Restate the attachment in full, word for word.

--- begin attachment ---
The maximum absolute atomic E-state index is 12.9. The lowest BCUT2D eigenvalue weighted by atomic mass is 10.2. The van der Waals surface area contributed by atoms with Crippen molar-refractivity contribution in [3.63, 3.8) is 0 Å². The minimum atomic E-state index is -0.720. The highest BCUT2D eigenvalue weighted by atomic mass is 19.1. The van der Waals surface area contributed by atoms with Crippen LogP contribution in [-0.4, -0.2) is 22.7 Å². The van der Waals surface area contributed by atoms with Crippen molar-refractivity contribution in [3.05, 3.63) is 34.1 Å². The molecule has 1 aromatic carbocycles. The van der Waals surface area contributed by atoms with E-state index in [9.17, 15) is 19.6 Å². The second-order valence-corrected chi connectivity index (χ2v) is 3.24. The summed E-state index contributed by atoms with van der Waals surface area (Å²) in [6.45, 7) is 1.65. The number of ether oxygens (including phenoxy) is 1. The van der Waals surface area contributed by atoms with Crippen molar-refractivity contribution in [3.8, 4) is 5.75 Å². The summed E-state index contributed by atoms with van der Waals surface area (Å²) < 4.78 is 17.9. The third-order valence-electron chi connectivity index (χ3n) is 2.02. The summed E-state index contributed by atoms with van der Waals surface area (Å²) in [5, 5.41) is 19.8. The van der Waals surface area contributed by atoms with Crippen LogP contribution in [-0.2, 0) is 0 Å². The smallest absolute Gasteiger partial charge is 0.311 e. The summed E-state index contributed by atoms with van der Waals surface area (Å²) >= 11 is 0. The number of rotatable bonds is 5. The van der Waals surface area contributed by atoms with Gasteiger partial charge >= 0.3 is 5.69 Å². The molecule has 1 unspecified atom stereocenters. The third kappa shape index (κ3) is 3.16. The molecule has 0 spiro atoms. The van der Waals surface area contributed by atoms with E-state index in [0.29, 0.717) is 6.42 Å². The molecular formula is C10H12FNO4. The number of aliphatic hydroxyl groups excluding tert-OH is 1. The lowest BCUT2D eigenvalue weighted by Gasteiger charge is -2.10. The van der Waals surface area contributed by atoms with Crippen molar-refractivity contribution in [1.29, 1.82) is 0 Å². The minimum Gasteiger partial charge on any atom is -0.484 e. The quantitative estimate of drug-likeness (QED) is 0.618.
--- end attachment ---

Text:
The maximum absolute atomic E-state index is 12.9. The lowest BCUT2D eigenvalue weighted by atomic mass is 10.2. The van der Waals surface area contributed by atoms with Crippen molar-refractivity contribution in [3.63, 3.8) is 0 Å². The minimum atomic E-state index is -0.720. The highest BCUT2D eigenvalue weighted by atomic mass is 19.1. The van der Waals surface area contributed by atoms with Crippen LogP contribution in [-0.4, -0.2) is 22.7 Å². The van der Waals surface area contributed by atoms with Crippen molar-refractivity contribution in [3.05, 3.63) is 34.1 Å². The molecule has 1 aromatic carbocycles. The van der Waals surface area contributed by atoms with E-state index in [9.17, 15) is 19.6 Å². The second-order valence-corrected chi connectivity index (χ2v) is 3.24. The summed E-state index contributed by atoms with van der Waals surface area (Å²) in [6.45, 7) is 1.65. The number of ether oxygens (including phenoxy) is 1. The van der Waals surface area contributed by atoms with Crippen molar-refractivity contribution in [3.8, 4) is 5.75 Å². The summed E-state index contributed by atoms with van der Waals surface area (Å²) < 4.78 is 17.9. The third-order valence-electron chi connectivity index (χ3n) is 2.02. The summed E-state index contributed by atoms with van der Waals surface area (Å²) in [5, 5.41) is 19.8. The van der Waals surface area contributed by atoms with Crippen LogP contribution in [-0.2, 0) is 0 Å². The smallest absolute Gasteiger partial charge is 0.311 e. The summed E-state index contributed by atoms with van der Waals surface area (Å²) >= 11 is 0. The number of rotatable bonds is 5. The van der Waals surface area contributed by atoms with Gasteiger partial charge >= 0.3 is 5.69 Å². The molecule has 1 unspecified atom stereocenters. The third kappa shape index (κ3) is 3.16. The molecule has 0 spiro atoms. The van der Waals surface area contributed by atoms with E-state index in [0.29, 0.717) is 6.42 Å². The molecular formula is C10H12FNO4. The number of aliphatic hydroxyl groups excluding tert-OH is 1. The lowest BCUT2D eigenvalue weighted by Gasteiger charge is -2.10. The van der Waals surface area contributed by atoms with Crippen molar-refractivity contribution in [1.29, 1.82) is 0 Å². The minimum Gasteiger partial charge on any atom is -0.484 e. The quantitative estimate of drug-likeness (QED) is 0.618.